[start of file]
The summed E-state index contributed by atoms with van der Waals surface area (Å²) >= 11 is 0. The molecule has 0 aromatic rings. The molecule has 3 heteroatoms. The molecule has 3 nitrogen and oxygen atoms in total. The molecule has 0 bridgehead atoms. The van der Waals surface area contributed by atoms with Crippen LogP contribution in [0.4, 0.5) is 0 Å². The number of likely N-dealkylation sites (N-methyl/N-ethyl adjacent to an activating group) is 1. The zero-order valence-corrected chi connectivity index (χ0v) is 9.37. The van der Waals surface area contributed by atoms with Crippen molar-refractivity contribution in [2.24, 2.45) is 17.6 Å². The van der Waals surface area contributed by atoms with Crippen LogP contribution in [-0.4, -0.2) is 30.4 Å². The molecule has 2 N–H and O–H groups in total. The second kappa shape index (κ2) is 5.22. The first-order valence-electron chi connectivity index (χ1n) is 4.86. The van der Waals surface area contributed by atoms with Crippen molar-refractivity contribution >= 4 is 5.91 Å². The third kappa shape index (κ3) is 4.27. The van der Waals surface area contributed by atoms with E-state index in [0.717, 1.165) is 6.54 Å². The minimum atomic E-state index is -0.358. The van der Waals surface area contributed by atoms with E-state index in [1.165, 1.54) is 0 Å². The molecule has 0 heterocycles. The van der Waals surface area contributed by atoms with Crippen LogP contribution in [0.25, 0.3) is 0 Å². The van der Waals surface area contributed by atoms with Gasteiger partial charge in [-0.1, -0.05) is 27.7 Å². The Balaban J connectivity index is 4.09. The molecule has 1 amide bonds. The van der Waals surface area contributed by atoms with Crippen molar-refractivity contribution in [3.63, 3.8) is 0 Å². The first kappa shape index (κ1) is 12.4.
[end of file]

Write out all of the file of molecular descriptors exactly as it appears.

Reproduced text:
The summed E-state index contributed by atoms with van der Waals surface area (Å²) >= 11 is 0. The molecule has 0 aromatic rings. The molecule has 3 heteroatoms. The molecule has 3 nitrogen and oxygen atoms in total. The molecule has 0 bridgehead atoms. The van der Waals surface area contributed by atoms with Crippen LogP contribution in [0.4, 0.5) is 0 Å². The number of likely N-dealkylation sites (N-methyl/N-ethyl adjacent to an activating group) is 1. The zero-order valence-corrected chi connectivity index (χ0v) is 9.37. The van der Waals surface area contributed by atoms with Crippen molar-refractivity contribution in [2.24, 2.45) is 17.6 Å². The van der Waals surface area contributed by atoms with Crippen LogP contribution in [-0.4, -0.2) is 30.4 Å². The molecule has 2 N–H and O–H groups in total. The second kappa shape index (κ2) is 5.22. The first-order valence-electron chi connectivity index (χ1n) is 4.86. The van der Waals surface area contributed by atoms with Crippen molar-refractivity contribution >= 4 is 5.91 Å². The third kappa shape index (κ3) is 4.27. The van der Waals surface area contributed by atoms with E-state index in [0.717, 1.165) is 6.54 Å². The minimum atomic E-state index is -0.358. The van der Waals surface area contributed by atoms with E-state index in [1.165, 1.54) is 0 Å². The molecule has 0 heterocycles. The van der Waals surface area contributed by atoms with Crippen LogP contribution in [0.25, 0.3) is 0 Å². The van der Waals surface area contributed by atoms with Gasteiger partial charge in [-0.1, -0.05) is 27.7 Å². The Balaban J connectivity index is 4.09. The molecule has 1 amide bonds. The van der Waals surface area contributed by atoms with Crippen molar-refractivity contribution in [3.63, 3.8) is 0 Å². The first kappa shape index (κ1) is 12.4.